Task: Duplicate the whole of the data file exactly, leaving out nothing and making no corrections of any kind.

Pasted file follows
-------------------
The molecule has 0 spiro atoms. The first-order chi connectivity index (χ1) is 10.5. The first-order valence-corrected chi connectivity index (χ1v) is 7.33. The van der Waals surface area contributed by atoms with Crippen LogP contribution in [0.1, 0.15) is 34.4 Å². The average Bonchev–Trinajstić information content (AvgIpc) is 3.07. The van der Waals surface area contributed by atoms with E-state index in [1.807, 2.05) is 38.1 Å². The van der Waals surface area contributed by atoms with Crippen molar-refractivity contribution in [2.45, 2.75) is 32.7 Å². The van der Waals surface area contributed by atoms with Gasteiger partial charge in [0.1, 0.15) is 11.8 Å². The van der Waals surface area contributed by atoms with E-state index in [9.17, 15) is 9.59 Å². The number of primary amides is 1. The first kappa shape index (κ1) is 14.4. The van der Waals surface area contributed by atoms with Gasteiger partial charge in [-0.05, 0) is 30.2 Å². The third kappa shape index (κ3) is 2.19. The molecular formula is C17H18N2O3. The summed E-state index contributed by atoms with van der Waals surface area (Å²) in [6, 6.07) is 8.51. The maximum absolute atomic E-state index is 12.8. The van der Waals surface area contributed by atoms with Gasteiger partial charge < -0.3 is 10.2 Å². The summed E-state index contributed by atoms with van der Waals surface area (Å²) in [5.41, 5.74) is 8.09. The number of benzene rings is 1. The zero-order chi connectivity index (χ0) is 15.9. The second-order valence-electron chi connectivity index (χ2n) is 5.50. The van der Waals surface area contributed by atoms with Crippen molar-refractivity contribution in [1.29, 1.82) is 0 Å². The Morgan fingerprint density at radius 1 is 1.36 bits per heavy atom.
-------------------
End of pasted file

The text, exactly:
The molecule has 0 spiro atoms. The first-order chi connectivity index (χ1) is 10.5. The first-order valence-corrected chi connectivity index (χ1v) is 7.33. The van der Waals surface area contributed by atoms with Crippen LogP contribution in [0.1, 0.15) is 34.4 Å². The average Bonchev–Trinajstić information content (AvgIpc) is 3.07. The van der Waals surface area contributed by atoms with E-state index in [1.807, 2.05) is 38.1 Å². The van der Waals surface area contributed by atoms with Crippen molar-refractivity contribution in [2.45, 2.75) is 32.7 Å². The van der Waals surface area contributed by atoms with Gasteiger partial charge in [0.1, 0.15) is 11.8 Å². The van der Waals surface area contributed by atoms with E-state index in [9.17, 15) is 9.59 Å². The number of primary amides is 1. The first kappa shape index (κ1) is 14.4. The van der Waals surface area contributed by atoms with Gasteiger partial charge in [-0.05, 0) is 30.2 Å². The third kappa shape index (κ3) is 2.19. The molecular formula is C17H18N2O3. The summed E-state index contributed by atoms with van der Waals surface area (Å²) in [6, 6.07) is 8.51. The maximum absolute atomic E-state index is 12.8. The van der Waals surface area contributed by atoms with Gasteiger partial charge < -0.3 is 10.2 Å². The summed E-state index contributed by atoms with van der Waals surface area (Å²) in [5.41, 5.74) is 8.09. The number of benzene rings is 1. The zero-order chi connectivity index (χ0) is 15.9. The second-order valence-electron chi connectivity index (χ2n) is 5.50. The van der Waals surface area contributed by atoms with Crippen molar-refractivity contribution in [1.29, 1.82) is 0 Å². The Morgan fingerprint density at radius 1 is 1.36 bits per heavy atom.